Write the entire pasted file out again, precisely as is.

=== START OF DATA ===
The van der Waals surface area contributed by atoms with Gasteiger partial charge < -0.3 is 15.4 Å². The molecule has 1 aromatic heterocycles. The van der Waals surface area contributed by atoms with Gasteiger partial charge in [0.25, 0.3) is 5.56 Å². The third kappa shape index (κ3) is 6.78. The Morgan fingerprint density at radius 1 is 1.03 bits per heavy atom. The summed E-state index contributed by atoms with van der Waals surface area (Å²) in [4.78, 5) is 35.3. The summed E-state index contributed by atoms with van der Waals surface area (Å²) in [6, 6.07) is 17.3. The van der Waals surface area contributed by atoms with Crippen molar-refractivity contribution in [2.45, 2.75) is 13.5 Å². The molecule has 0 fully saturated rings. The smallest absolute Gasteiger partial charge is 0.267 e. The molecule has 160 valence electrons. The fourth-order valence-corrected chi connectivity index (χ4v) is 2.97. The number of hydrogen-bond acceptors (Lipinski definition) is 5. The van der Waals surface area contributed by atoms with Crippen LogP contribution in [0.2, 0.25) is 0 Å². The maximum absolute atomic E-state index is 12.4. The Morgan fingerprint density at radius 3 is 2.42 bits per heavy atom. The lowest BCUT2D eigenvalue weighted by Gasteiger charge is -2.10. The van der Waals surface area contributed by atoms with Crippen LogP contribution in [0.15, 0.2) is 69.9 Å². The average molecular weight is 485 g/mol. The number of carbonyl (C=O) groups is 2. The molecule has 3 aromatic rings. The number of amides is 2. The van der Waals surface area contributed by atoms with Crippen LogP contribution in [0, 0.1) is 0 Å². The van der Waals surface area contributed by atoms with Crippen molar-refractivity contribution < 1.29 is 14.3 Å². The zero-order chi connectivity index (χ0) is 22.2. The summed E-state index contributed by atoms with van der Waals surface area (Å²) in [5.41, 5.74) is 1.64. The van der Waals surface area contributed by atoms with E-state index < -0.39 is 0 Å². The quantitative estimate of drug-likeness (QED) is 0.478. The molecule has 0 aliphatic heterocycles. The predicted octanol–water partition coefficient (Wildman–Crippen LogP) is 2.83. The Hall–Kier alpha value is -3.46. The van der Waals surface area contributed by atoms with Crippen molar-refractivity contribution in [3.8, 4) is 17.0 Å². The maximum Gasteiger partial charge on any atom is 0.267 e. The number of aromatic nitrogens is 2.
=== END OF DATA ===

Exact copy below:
The van der Waals surface area contributed by atoms with Gasteiger partial charge < -0.3 is 15.4 Å². The molecule has 1 aromatic heterocycles. The van der Waals surface area contributed by atoms with Gasteiger partial charge in [0.25, 0.3) is 5.56 Å². The third kappa shape index (κ3) is 6.78. The Morgan fingerprint density at radius 1 is 1.03 bits per heavy atom. The summed E-state index contributed by atoms with van der Waals surface area (Å²) in [4.78, 5) is 35.3. The summed E-state index contributed by atoms with van der Waals surface area (Å²) in [6, 6.07) is 17.3. The van der Waals surface area contributed by atoms with Crippen molar-refractivity contribution in [2.45, 2.75) is 13.5 Å². The molecule has 0 fully saturated rings. The smallest absolute Gasteiger partial charge is 0.267 e. The molecule has 160 valence electrons. The fourth-order valence-corrected chi connectivity index (χ4v) is 2.97. The number of hydrogen-bond acceptors (Lipinski definition) is 5. The van der Waals surface area contributed by atoms with Crippen LogP contribution in [0.2, 0.25) is 0 Å². The maximum absolute atomic E-state index is 12.4. The Morgan fingerprint density at radius 3 is 2.42 bits per heavy atom. The lowest BCUT2D eigenvalue weighted by Gasteiger charge is -2.10. The van der Waals surface area contributed by atoms with Crippen LogP contribution in [0.15, 0.2) is 69.9 Å². The average molecular weight is 485 g/mol. The number of carbonyl (C=O) groups is 2. The molecule has 3 aromatic rings. The number of amides is 2. The van der Waals surface area contributed by atoms with Crippen LogP contribution in [0, 0.1) is 0 Å². The van der Waals surface area contributed by atoms with Crippen molar-refractivity contribution < 1.29 is 14.3 Å². The zero-order chi connectivity index (χ0) is 22.2. The summed E-state index contributed by atoms with van der Waals surface area (Å²) in [5.41, 5.74) is 1.64. The van der Waals surface area contributed by atoms with E-state index < -0.39 is 0 Å². The quantitative estimate of drug-likeness (QED) is 0.478. The molecule has 0 aliphatic heterocycles. The predicted octanol–water partition coefficient (Wildman–Crippen LogP) is 2.83. The Hall–Kier alpha value is -3.46. The van der Waals surface area contributed by atoms with Crippen molar-refractivity contribution in [3.8, 4) is 17.0 Å². The maximum Gasteiger partial charge on any atom is 0.267 e. The number of aromatic nitrogens is 2.